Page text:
Spirit of the wind

Necklace of Stars, poetry
My ribs whistle
In that winter wind
And my bones groan 
Like the oak 
That stands firm by my feet

Aching in its limbs
As the storm passes by
The old tree creaks
As its neighbours rub side to side.

My lips cracking
Like bark around the trees
Oh this weather
Is not kind to you and me.

The strong, cold breeze
Searches our souls
Embracing us in endings
As we all grow old

The telephone wires
Hum their ghostly tune
A lullaby for this night
That will be over soon

My eyes are watering
Tears roll down my cheeks
I yearn 
For a good night’s sleep.

But there is hope
A light close by
My wife coming to me
Wants to be by my side.

How my heart and soul are lifted
As she kisses my brow:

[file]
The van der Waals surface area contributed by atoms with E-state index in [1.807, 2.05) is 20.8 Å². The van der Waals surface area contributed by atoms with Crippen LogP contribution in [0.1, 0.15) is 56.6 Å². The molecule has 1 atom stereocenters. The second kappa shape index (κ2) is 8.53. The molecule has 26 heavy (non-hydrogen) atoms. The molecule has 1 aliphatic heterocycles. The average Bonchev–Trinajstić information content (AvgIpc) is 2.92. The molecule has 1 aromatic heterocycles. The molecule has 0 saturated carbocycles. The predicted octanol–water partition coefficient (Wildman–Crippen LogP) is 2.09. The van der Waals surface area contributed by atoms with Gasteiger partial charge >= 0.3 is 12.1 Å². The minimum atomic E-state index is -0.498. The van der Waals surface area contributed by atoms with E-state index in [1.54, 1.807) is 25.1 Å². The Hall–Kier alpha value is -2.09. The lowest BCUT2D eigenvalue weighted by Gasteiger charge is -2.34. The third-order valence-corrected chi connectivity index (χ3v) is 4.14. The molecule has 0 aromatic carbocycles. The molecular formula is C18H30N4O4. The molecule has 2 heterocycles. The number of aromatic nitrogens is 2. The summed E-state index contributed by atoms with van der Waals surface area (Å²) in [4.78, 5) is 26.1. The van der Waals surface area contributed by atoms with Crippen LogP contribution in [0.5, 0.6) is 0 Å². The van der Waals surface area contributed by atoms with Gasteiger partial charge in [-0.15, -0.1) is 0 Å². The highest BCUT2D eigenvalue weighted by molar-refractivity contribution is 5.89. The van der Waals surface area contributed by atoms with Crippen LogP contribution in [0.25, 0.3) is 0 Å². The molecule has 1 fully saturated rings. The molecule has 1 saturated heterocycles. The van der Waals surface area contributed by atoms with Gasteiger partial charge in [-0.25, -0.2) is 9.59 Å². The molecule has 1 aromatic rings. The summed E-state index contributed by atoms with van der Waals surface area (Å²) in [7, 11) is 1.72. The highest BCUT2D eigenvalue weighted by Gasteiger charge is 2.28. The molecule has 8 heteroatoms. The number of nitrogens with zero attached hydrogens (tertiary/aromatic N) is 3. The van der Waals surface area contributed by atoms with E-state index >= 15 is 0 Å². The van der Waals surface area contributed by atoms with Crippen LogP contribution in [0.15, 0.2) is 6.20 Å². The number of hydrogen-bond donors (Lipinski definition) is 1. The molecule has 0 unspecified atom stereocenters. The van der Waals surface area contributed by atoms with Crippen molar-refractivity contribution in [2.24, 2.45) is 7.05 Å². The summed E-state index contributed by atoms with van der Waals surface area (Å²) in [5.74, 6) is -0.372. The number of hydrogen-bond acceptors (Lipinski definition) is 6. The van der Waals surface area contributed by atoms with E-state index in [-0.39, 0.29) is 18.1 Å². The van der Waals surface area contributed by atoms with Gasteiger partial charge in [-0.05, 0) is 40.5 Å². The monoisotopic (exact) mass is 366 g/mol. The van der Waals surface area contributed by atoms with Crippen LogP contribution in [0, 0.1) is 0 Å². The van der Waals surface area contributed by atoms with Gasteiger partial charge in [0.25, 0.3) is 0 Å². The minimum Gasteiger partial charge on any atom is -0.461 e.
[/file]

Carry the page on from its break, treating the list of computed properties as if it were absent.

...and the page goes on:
“Come my dear
So we may shelter
From this windy, wintry howl.”


A Necklace of Stars is a meditation on childhood, viewed from the other end of life. Older people have made poems, songs and embroidery themed around childhood lullabies for the “Necklace”; we’ve also invited written responses to the pandemic, so that people can share their experiences as an antidote to lockdown loneliness. Here Neil writes a kind of anti-lullaby, with the wind singing to him and the ghosts of memory for company. A Necklace of Stars, working with older people in Derbyshire, is supported by Arts Council England, Arts DerbyshireDCC Public Health and Derbyshire County Council Home Library Service. This project is particularly aimed at countering isolation; during the pandemic we’ve been working using distance methods – post and phone conversations.

One thought on “Spirit of the wind

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